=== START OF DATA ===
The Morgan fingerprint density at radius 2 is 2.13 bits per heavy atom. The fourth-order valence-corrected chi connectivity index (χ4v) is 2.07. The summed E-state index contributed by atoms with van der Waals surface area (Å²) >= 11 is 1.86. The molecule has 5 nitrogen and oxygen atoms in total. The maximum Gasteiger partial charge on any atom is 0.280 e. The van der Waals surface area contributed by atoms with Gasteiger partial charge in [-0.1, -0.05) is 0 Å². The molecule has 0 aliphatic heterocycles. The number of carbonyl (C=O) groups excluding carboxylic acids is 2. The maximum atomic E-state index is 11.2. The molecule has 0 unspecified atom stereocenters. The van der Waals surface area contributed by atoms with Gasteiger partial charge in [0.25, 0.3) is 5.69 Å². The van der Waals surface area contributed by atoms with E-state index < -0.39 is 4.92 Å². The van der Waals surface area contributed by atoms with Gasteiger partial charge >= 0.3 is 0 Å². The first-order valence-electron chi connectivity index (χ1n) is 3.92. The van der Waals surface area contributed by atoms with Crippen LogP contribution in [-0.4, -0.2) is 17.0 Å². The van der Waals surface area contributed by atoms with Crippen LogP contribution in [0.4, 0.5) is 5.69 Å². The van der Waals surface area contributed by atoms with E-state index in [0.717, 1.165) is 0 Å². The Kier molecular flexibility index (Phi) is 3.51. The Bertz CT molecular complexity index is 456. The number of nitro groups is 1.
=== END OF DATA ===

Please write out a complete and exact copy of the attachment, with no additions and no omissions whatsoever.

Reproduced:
The Morgan fingerprint density at radius 2 is 2.13 bits per heavy atom. The fourth-order valence-corrected chi connectivity index (χ4v) is 2.07. The summed E-state index contributed by atoms with van der Waals surface area (Å²) >= 11 is 1.86. The molecule has 5 nitrogen and oxygen atoms in total. The maximum Gasteiger partial charge on any atom is 0.280 e. The van der Waals surface area contributed by atoms with Gasteiger partial charge in [-0.1, -0.05) is 0 Å². The molecule has 0 aliphatic heterocycles. The number of carbonyl (C=O) groups excluding carboxylic acids is 2. The maximum atomic E-state index is 11.2. The molecule has 0 unspecified atom stereocenters. The van der Waals surface area contributed by atoms with Gasteiger partial charge in [0.25, 0.3) is 5.69 Å². The van der Waals surface area contributed by atoms with E-state index < -0.39 is 4.92 Å². The van der Waals surface area contributed by atoms with Gasteiger partial charge >= 0.3 is 0 Å². The first-order valence-electron chi connectivity index (χ1n) is 3.92. The van der Waals surface area contributed by atoms with Crippen LogP contribution in [-0.4, -0.2) is 17.0 Å². The van der Waals surface area contributed by atoms with Crippen LogP contribution in [0.4, 0.5) is 5.69 Å². The van der Waals surface area contributed by atoms with E-state index in [0.717, 1.165) is 0 Å². The Kier molecular flexibility index (Phi) is 3.51. The Bertz CT molecular complexity index is 456. The number of nitro groups is 1.